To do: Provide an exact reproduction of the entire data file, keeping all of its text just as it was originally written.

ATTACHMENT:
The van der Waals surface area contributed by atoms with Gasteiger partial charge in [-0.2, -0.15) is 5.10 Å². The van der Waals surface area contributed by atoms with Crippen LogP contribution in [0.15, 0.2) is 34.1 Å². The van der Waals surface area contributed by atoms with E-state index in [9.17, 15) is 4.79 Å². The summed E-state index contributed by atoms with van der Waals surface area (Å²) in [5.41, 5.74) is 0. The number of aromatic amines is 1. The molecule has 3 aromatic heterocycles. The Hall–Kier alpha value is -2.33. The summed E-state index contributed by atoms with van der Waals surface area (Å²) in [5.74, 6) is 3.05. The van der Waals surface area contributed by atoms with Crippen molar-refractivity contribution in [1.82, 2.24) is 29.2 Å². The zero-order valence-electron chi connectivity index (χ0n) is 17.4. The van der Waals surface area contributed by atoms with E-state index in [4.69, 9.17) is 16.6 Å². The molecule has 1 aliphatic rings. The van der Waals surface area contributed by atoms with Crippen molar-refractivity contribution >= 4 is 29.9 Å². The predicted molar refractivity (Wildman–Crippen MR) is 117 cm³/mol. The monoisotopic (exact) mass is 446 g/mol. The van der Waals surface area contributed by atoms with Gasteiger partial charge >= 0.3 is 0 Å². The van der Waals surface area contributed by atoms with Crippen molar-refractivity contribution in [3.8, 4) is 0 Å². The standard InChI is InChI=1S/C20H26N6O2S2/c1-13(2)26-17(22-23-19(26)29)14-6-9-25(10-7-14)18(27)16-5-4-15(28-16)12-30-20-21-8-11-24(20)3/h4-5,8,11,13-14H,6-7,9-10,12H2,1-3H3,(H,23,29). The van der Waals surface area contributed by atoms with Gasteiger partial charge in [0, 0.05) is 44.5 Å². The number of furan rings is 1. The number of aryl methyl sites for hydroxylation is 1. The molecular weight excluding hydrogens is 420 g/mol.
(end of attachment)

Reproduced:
The van der Waals surface area contributed by atoms with Gasteiger partial charge in [-0.2, -0.15) is 5.10 Å². The van der Waals surface area contributed by atoms with Crippen LogP contribution in [0.15, 0.2) is 34.1 Å². The van der Waals surface area contributed by atoms with E-state index in [9.17, 15) is 4.79 Å². The summed E-state index contributed by atoms with van der Waals surface area (Å²) in [5.41, 5.74) is 0. The number of aromatic amines is 1. The molecule has 3 aromatic heterocycles. The Hall–Kier alpha value is -2.33. The summed E-state index contributed by atoms with van der Waals surface area (Å²) in [5.74, 6) is 3.05. The van der Waals surface area contributed by atoms with Crippen molar-refractivity contribution in [1.82, 2.24) is 29.2 Å². The zero-order valence-electron chi connectivity index (χ0n) is 17.4. The van der Waals surface area contributed by atoms with E-state index in [4.69, 9.17) is 16.6 Å². The molecule has 1 aliphatic rings. The van der Waals surface area contributed by atoms with Crippen molar-refractivity contribution >= 4 is 29.9 Å². The predicted molar refractivity (Wildman–Crippen MR) is 117 cm³/mol. The monoisotopic (exact) mass is 446 g/mol. The van der Waals surface area contributed by atoms with Gasteiger partial charge >= 0.3 is 0 Å². The van der Waals surface area contributed by atoms with Crippen molar-refractivity contribution in [3.8, 4) is 0 Å². The standard InChI is InChI=1S/C20H26N6O2S2/c1-13(2)26-17(22-23-19(26)29)14-6-9-25(10-7-14)18(27)16-5-4-15(28-16)12-30-20-21-8-11-24(20)3/h4-5,8,11,13-14H,6-7,9-10,12H2,1-3H3,(H,23,29). The van der Waals surface area contributed by atoms with Gasteiger partial charge in [0, 0.05) is 44.5 Å². The number of furan rings is 1. The number of aryl methyl sites for hydroxylation is 1. The molecular weight excluding hydrogens is 420 g/mol.